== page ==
The twenty-second anniversary of the start of the Beijing Spring protests arrived this month on April 16. Twenty-two years ago, in the Chinese capital, in Shanghai, and about 370 other cities, Chinese citizens poured into the streets to mourn the death of reformist leader Hu Yaobang and plead with Chinese leaders for change. The Communist Party, after internal disputes as to how to respond to popular discontent, ordered the People’s Liberation Army to kill unarmed demonstrators.
In Beijing, the vicious 27th Army fought its way to the center of the capital, killing hundreds, perhaps thousands of residents as well as workers and students. Chinese people know that horrific event by the code “64,” shorthand for the carnage that occurred on the fourth of June, 1989. Foreigners use a different term: “the Tiananmen massacre.”
“We are not afraid to shed a little blood,” leader Deng Xiaoping said at the time. He ordered the murderous crackdown to teach the Chinese people a lesson in obedience, but his technocratic successors, Jiang Zemin and Hu Jintao, have taken a different approach.
China’s current leaders, when they are absolutely forced to talk about Tiananmen, refer to the bloodbath as “that 1989 affair” and for the most part have been able to prevent national discussions of the matter. Textbooks don’t mention it, teachers don’t teach it, and state media ignores that horrible night. Websites are scrubbed of references to the slaughter, and domestic search engines block Tiananmen articles.
As a result of the government’s obsessive efforts, younger Chinese have not learned Deng’s lesson. In 1996, one of our Shanghainese friends, Min, a woman then in her mid-20s, expressed disbelief when she first learned of the Tiananmen massacre. The tragedy came up in a casual dinner conversation my wife and I were having with her and Chris, her American boyfriend. We were astonished that anyone could have lived in a major city in China in 1989 and not heard about the country-wide protests or the massacre in Beijing that followed.
At the same time, older Chinese are forgetting the horror of “64.” In the spring of 2009, I was talking to a prominent businessman in his office in a Shanghai tower, and he mentioned how much China had changed in the preceding two decades. “No one fears the government any more,” he noted.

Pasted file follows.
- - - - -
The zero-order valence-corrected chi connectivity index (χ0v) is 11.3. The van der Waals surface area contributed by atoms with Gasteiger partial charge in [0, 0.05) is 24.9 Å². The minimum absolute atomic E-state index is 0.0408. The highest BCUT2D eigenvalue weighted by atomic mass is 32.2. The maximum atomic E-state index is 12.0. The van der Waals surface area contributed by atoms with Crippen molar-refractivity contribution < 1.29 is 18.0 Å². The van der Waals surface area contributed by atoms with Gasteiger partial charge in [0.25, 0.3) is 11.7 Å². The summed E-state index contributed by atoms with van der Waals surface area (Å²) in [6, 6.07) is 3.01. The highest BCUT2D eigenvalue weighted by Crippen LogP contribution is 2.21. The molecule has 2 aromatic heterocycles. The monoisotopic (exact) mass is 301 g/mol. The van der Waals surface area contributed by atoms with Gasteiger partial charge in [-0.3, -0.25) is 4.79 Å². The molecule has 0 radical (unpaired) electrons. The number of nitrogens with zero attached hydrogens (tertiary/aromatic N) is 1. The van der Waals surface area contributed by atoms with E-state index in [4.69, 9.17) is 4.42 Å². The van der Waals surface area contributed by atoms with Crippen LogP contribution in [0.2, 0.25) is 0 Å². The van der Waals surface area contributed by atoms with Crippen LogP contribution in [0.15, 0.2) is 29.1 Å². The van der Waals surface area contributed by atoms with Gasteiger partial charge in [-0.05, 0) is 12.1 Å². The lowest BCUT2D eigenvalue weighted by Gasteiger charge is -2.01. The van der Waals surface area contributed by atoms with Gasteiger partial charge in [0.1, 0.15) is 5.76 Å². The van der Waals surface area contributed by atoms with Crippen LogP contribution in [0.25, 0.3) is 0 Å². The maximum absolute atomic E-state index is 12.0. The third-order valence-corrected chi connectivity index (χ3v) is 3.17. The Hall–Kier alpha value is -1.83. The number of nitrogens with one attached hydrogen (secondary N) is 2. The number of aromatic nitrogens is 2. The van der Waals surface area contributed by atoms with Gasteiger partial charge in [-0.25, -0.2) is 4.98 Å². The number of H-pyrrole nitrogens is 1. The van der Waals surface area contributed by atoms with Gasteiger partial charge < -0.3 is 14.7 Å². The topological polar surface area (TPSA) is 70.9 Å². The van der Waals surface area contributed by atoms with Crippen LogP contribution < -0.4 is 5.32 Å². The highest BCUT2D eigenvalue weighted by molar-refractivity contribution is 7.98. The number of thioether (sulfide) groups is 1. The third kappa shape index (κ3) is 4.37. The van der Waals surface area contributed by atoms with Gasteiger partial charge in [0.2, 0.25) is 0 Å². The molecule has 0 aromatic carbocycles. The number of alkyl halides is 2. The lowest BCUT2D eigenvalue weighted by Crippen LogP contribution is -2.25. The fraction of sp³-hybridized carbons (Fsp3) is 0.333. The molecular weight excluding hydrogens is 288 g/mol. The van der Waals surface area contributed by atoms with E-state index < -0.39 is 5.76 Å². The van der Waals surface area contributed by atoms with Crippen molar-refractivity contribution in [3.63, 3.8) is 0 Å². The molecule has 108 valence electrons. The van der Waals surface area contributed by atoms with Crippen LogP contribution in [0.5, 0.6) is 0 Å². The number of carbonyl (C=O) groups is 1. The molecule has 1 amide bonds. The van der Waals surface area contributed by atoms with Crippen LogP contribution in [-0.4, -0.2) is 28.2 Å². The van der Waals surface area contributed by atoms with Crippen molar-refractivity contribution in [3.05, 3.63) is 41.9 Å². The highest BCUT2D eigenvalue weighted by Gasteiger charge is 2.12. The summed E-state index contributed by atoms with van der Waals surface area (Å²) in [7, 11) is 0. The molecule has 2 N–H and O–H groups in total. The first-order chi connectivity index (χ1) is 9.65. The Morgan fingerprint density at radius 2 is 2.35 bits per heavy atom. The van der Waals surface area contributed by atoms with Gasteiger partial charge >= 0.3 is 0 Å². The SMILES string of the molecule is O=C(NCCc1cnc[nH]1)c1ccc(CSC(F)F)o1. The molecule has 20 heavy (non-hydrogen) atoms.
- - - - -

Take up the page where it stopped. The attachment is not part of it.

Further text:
Beijing now has a critical dilemma. Its leaders want to appear modern, but to do so they have had to cover up Tiananmen. Yet covering up Tiananmen is far more dangerous to their regime than boasting about its brutality.
Why? The Chinese don’t take to the streets when they are angry notes New York Times columnist Nicholas Kristof who, along with his wife, Sheryl Wu Dunn won a Pulitzer Prize for his coverage of Tianamen . They do so when they think they can get away with it. The continual erosion of fear means that Deng’s essential lesson of Tiananmen—that the Communist Party will use deadly violence on a mass scale—has been largely lost.
So the populace is moving beyond the Communist Party. Senior leaders are certainly trying to be more coercive and coercion limits political discourse, but repression in China’s forward-looking society is losing its effectiveness. And as it loses its effectiveness, an important change in the thinking of Chinese people is occurring: they are becoming defiant.
In 2009, according to Perry Link of the University of California at Riverside, there were more than 230,000 demonstrations in China. That figure is well up from the 127,500 reported for 2008 and the 80,000 to 90,000 a year for the earlier part of the last decade. Figures for protests can be unreliable, but it is evident that Chinese society, in the last half decade, has become more turbulent.
The upswing in protest in the last several years is not because conditions are worse—in many ways they are much better—but because fear is receding while thinking inside the country is changing—as it has in every modernizing society. As the great political scientist Samuel Huntington once wrote, “In fact, modernity breeds stability, but modernization breeds instability.”
So it’s no wonder the Chinese social order is beginning to fray, and by now the evidence of disintegration is unmistakable. Many analysts say the April 3 detention (http://www.thedaily.com/page/2011/04/11/041111-opinions-column-artist-chang-1-2/) of artist, architect, and critic Ai Weiwei is counterproductive for the Communist Party as it is creating even more opposition to its rule, and they are correct. But China’s leaders evidently felt they had no choice, for if they had not jailed Ai they would no longer be able to contain dissent in society. And they are right as well.
In short, the Communist Party no longer has room to maneuver. Just like Ben Ali in Tunisia and Mubarak in Egypt, Hu Jintao no longer has good options. Nothing he is doing to keep order is working because most Chinese sense that a one-party system is no longer appropriate for their country’s modernizing society. We may think that Beijing’s leaders are overreacting to people like Ai Weiwei, but they know how volatile their country can be.
At this moment, like 1989, almost any event can trigger massive protests in China. And this time, unlike 1989, a weakened political system will not be able to use massive deadly force to keep itself in place. The current leaders do not have the standing to order wide-scale murder, and the army would not carry out such a grim task.
We will, 22 years after Tiananmen, witness great change in China.
Gordon G. Chang is a senior policy fellow of the American Conservative Union Foundation. Follow him on Twitter @GordonGChang.